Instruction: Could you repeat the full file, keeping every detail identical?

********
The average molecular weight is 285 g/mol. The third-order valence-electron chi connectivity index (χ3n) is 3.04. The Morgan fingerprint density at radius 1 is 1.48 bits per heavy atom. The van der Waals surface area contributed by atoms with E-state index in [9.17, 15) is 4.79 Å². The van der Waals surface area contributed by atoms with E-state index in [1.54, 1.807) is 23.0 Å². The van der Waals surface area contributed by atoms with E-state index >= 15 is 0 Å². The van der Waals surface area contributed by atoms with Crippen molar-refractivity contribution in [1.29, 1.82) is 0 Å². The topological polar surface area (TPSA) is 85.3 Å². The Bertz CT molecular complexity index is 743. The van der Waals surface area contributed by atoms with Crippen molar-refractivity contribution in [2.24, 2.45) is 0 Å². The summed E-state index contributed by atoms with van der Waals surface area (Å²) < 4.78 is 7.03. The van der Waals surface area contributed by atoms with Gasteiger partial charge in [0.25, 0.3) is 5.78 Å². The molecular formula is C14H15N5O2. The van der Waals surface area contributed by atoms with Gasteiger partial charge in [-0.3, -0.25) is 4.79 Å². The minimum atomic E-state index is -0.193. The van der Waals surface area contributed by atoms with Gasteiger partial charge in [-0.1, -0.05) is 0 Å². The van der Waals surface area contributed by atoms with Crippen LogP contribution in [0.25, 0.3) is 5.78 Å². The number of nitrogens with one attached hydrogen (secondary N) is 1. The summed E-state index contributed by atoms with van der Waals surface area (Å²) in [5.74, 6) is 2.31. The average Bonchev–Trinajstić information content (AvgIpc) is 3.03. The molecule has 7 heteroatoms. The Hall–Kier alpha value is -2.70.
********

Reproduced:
The average molecular weight is 285 g/mol. The third-order valence-electron chi connectivity index (χ3n) is 3.04. The Morgan fingerprint density at radius 1 is 1.48 bits per heavy atom. The van der Waals surface area contributed by atoms with E-state index in [9.17, 15) is 4.79 Å². The van der Waals surface area contributed by atoms with E-state index in [1.54, 1.807) is 23.0 Å². The van der Waals surface area contributed by atoms with E-state index >= 15 is 0 Å². The van der Waals surface area contributed by atoms with Crippen molar-refractivity contribution in [1.29, 1.82) is 0 Å². The topological polar surface area (TPSA) is 85.3 Å². The Bertz CT molecular complexity index is 743. The van der Waals surface area contributed by atoms with Crippen molar-refractivity contribution in [2.24, 2.45) is 0 Å². The summed E-state index contributed by atoms with van der Waals surface area (Å²) < 4.78 is 7.03. The van der Waals surface area contributed by atoms with Gasteiger partial charge in [0.25, 0.3) is 5.78 Å². The molecular formula is C14H15N5O2. The van der Waals surface area contributed by atoms with Gasteiger partial charge in [-0.3, -0.25) is 4.79 Å². The minimum atomic E-state index is -0.193. The van der Waals surface area contributed by atoms with Gasteiger partial charge in [-0.1, -0.05) is 0 Å². The van der Waals surface area contributed by atoms with Crippen LogP contribution in [0.25, 0.3) is 5.78 Å². The number of nitrogens with one attached hydrogen (secondary N) is 1. The summed E-state index contributed by atoms with van der Waals surface area (Å²) in [5.74, 6) is 2.31. The average Bonchev–Trinajstić information content (AvgIpc) is 3.03. The molecule has 7 heteroatoms. The Hall–Kier alpha value is -2.70.